# Thermostatically controlled oil filled radiator than an electric fan h

1. Apr 2, 2006

### Geographer

I was reading a discussion about heaters on another forum ages ago, one person claimed that there is a large difference in cost when running a thermostatically controlled oil filled radiator than an electric fan heater. Another person told him to contact the Institute of Physics and inform them that he had broken at least (according to him) two basic laws of thermodynamics, and that he would soon be very rich if they could prove that he had in fact broken these laws (being sarcastic obviously).

I really don't know the answer as to who is correct, but I'm sure you lot will!

2. Apr 2, 2006

### quark

The general idea is that heat is a low grade energy and electricity is a high grade energy and conversion of high grade energy to a low grade energy is a loss (though conversion of electricity to heat is 100%, almost).

Just assume that you are producing electricity from burning coal and fuel oils etc. and again producing heat from the electricity. If you produce heat from burning the coal or fuel oil directly, then you are minimising the inefficiencies which result from the conversion of heat to electricity and viceversa.

However, the economy may not always favor heat to heat. If yor requirement is very low, it is better to invest in an electric heater rather than much costlier models of fuel oil heaters.

3. Apr 2, 2006

### Staff: Mentor

Electric heat is 100% efficient regardless of how it is delivered, but it is possible that small differences in the usage will affect how much you need. Ie, if you blow the heat at a window, you'll eliminate the draftiness that windows cause due to convection, but you'll spend more because more of the energy will by absorbed through the window. That difference isn't all that big, though.

4. Apr 3, 2006

### quark

I forgot to touch upon another issue. Lord Kelvin, long back, showed the thermodynamic inefficiency in the process of producing heat by burning fuels.

If we produce heat from burning fuel and use it to run a heat engine, drive a refrigerator and exhaust heat from both the heat engine and refrigerator into the controlled space, we can get a COP as high as 6. But this may not be practical for all scales of magnitude. A similar kind of thing is a heat pump.

In short, heat to heat or electricity to heat depends is subjective and varies from case to case.

5. Apr 3, 2006

### Q_Goest

All the electricity used by any electric appliance is converted to heat which goes into the room. You could add heat to your room using an oil filled electric radiator or your television. Both convert 100% of the electric energy they consume into heat. The only advantage a thermostatically controlled electric heater might have is to shut down and not overheat a room as it works to control temperature.

6. Apr 3, 2006

7. Apr 3, 2006

### Cyrus

The answer is the Oil filled radiator. I will explain why when I get home.

8. Apr 3, 2006

### Staff: Mentor

Just in case some pedant brings up heat pumps, I meant electric resistance heat....

9. Apr 4, 2006

### quark

If we are strictly speaking of electrical resistance heater vis-a-vis a direct fired fluid heater, the outcome depends upon the fuel and electricity prices.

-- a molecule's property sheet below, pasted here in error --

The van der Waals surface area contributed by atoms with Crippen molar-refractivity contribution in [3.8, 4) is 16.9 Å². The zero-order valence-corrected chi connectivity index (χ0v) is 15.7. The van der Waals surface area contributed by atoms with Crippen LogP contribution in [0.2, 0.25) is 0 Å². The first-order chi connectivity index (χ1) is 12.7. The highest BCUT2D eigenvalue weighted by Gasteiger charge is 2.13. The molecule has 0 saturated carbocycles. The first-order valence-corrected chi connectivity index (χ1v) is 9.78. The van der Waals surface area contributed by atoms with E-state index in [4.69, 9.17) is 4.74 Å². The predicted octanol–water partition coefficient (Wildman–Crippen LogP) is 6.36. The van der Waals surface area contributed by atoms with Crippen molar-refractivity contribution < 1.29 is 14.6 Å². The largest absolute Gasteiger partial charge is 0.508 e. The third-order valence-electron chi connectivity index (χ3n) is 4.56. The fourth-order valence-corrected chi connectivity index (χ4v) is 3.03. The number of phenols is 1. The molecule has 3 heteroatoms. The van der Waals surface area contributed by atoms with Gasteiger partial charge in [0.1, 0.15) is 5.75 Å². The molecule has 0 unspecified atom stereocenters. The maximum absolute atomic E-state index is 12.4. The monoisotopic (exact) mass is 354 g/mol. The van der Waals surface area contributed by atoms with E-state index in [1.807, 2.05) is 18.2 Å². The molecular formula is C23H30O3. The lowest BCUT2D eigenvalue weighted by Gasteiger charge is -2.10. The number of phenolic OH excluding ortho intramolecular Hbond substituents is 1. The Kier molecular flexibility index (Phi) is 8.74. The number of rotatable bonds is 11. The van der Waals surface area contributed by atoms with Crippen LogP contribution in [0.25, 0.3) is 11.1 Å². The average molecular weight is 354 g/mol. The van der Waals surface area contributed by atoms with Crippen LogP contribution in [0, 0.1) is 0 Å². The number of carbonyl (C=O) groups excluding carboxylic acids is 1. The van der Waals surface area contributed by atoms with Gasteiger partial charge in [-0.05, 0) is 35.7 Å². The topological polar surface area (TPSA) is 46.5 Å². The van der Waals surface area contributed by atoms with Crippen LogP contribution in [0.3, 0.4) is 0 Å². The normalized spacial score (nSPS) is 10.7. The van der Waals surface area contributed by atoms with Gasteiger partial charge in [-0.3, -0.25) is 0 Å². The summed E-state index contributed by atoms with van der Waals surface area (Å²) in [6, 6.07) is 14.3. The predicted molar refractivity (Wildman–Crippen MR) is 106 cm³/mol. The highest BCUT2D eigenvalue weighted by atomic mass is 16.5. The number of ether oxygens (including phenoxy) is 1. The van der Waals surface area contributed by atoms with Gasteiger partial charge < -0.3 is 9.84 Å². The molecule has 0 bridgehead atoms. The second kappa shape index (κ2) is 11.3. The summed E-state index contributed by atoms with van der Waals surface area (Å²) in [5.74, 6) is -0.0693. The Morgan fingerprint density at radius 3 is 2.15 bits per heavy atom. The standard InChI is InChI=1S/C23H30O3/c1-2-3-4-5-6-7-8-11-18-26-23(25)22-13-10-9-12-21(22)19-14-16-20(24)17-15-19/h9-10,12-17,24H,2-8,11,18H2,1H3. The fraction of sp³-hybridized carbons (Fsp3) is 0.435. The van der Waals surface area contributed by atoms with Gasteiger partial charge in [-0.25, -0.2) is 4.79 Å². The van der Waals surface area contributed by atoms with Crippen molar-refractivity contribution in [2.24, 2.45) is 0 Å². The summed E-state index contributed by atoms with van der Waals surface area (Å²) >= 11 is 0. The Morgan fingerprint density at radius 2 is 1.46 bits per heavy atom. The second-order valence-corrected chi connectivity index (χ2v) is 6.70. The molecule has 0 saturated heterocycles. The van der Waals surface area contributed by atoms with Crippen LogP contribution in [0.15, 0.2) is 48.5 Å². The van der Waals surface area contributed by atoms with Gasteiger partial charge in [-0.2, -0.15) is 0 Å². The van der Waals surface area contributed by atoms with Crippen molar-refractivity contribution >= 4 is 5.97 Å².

A typical kind of fuel used for fired heaters in India (called as LDO, Light Diesel Oil) has a net calorific value of 10000 kcal/kg which is about 41800 kJ/kg. If you have a requirement where you have to burn 1kg of this fuel/hr then the heat output, considering a non condensing tupe furnace and efficiency of the heater based on the net calorific value, with an overall efficiency of 85% (in general case it is better than this), is (41800*0.85)/3600 = 9.87kW.

If you have to carry this heat to the end point by a heat transfer fluid with a specific heat of mere 0.6 kcal/kg deg.C (or 2.5 kJ/kg deg.C), for one degree rise in temperautre, the flow rate will be about (9.87 kW)/(2.5 kJ/kg deg.C x 1 deg.C) = 3.948 kg/sec.

If the circulating system is a closed loop circuit without being opened to atmosphere, 25m head is more than sufficient to take care of frictional losses in the circuit. So pump power for circulating this fluid, considering 90% motor efficiency, 70% pump efficiency and a direct coupled pump motor arrangement, will be 3.948 kg/sec x 25 m x 9.81/(0.9x0.7) = 1536.9 W or 1.5369 kW.

The price of 1 kg of LDO is about Rs. 25 (1USD = Rs. 45) and power cost is Rs. 5.5 / (kW-hr) for an industrial setup.

So total running cost of circulating oil heater system is 25 + (5.5x1.5369) = Rs. 33.45/- (with higher delta T of circulating fluid, the pumping cost will come down further)

Total running cost of resistance heater for the similar application is 9.87 x 5.5 = Rs. 54.285/-

Perhaps, prices of electricity and fuel oil are in the similar ratio for Cyrusabdollahi (in his geography) as well.

PS: I focused only on the running cost here and not the total cost which should include the capital cost also.

10. Apr 4, 2006

### Staff: Mentor

Last edited by a moderator: Apr 22, 2017
11. Apr 4, 2006

### Geographer

Thanks for the post, quark. There's a lot for me to get my head around there (I don't know how you guys do it), but it's a great help.

12. Apr 4, 2006

### Cyrus

I take back what I said. Until more details on the internal workings of the oil radiator are given, there is no solution. The problem is illdefined.

Last edited: Apr 4, 2006